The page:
Fightback ‘Neoliberalism’ magazine issue released

fightback neoliberalism cover

This, the first issue of Fightback magazine for 2016, is based around the concept of neoliberalism. This is a term bandied about by political activists a lot in recent years — often, it seems, without a clear idea of what it means. Some even deny that it is a real thing, that it is simply “capitalism as usual”.

We agree with many Left activists and thinkers that the neoliberal era — beginning in the mid-1970s and still going on — is a decisive shift from previous “articulations” of global capitalism. We use the basic definition that neoliberalism is characterised by privatization, financialization and globalization, and takes the form of, as David Harvey puts it, “accumulation by dispossession” of previously State-owned, community-owned or common assets.

What’s more, the “traditional Left” has never found successful ways of combatting it. The Stalinized “Communist” countries have mostly collapsed in the face of neoliberalism (the old Soviet bloc) or enthusiastically combined neoliberal economics with a one-party dictatorship (China or Vietnam). Similarly, the old Labour and Social Democratic parties in the Western countries — and large portions of the Green movement — responded to the neoliberal onslaught with surrender. In New Zealand, neither Labour nor the Greens challenge the basic principles of neoliberalism such privatization, financialization, and open borders for money but not for people. They simply lay “caring/sharing” or nationalist rhetoric on top of that, or perhaps promote some trickle-down handouts for the worst affected — a combination which can be called “social liberalism”.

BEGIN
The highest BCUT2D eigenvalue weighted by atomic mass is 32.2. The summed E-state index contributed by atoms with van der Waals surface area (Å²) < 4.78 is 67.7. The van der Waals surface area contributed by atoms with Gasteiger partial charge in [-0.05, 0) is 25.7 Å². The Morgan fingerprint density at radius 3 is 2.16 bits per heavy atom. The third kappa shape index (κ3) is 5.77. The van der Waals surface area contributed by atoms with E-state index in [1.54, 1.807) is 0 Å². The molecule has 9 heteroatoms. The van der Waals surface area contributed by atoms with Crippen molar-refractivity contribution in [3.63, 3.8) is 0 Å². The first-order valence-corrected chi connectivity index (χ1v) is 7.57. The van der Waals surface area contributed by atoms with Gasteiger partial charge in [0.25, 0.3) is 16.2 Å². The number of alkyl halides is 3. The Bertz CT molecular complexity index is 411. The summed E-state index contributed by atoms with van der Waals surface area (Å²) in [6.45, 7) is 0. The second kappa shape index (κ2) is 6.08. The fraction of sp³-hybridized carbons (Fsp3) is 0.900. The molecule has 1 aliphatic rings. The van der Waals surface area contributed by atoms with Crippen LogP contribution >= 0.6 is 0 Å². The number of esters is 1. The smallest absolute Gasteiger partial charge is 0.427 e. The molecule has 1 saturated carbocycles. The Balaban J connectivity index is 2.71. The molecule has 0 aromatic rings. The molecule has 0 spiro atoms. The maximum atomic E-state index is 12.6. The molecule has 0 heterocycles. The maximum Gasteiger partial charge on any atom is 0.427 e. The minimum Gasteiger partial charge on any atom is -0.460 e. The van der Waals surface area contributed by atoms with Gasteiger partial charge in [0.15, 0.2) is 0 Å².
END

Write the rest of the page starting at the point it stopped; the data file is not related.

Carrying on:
Fightback believes that we need new, radical-left responses to neoliberalism, and this issue is an attempt to get debate going on the wider left on the subject. The major article in this issue — “Against Conservative Leftism” — suggests that the activist Left are generally getting it wrong, trying to turn the clock back instead of looking forward to the future. The word has changed, irrevocably, since the early 1970s.

The old Keynesian welfare states — based on solid borders, expropriation of indigenous peoples, union-capitalist co-operation and State protection of “traditional” family structures — are not coming back, nor should they. Instead, we argue, it is the new forces thrown up by neoliberal changes — immigrant and refugee populations in our large cities, over-educated but under-employed precarious white-collar workers, feminist, queer and Tino Rangatiratanga movements — which are making the boldest challenges to neoliberalism at the moment. We still believe as Marxists that only the activity of the working classes can provide a permanent alternative to capitalism. But the “traditional” working classes represented by the union movement have been battered and decimated by neoliberal changes and will have to work as part of a new popular coalition seeking to transcend neo-liberal globalization rather than reverse it. The activist Left must be listening to these new forces and learning from them, not simply trying to impose the organisational and political methods of the past on them.

Individual articles are posted free of charge on the website.

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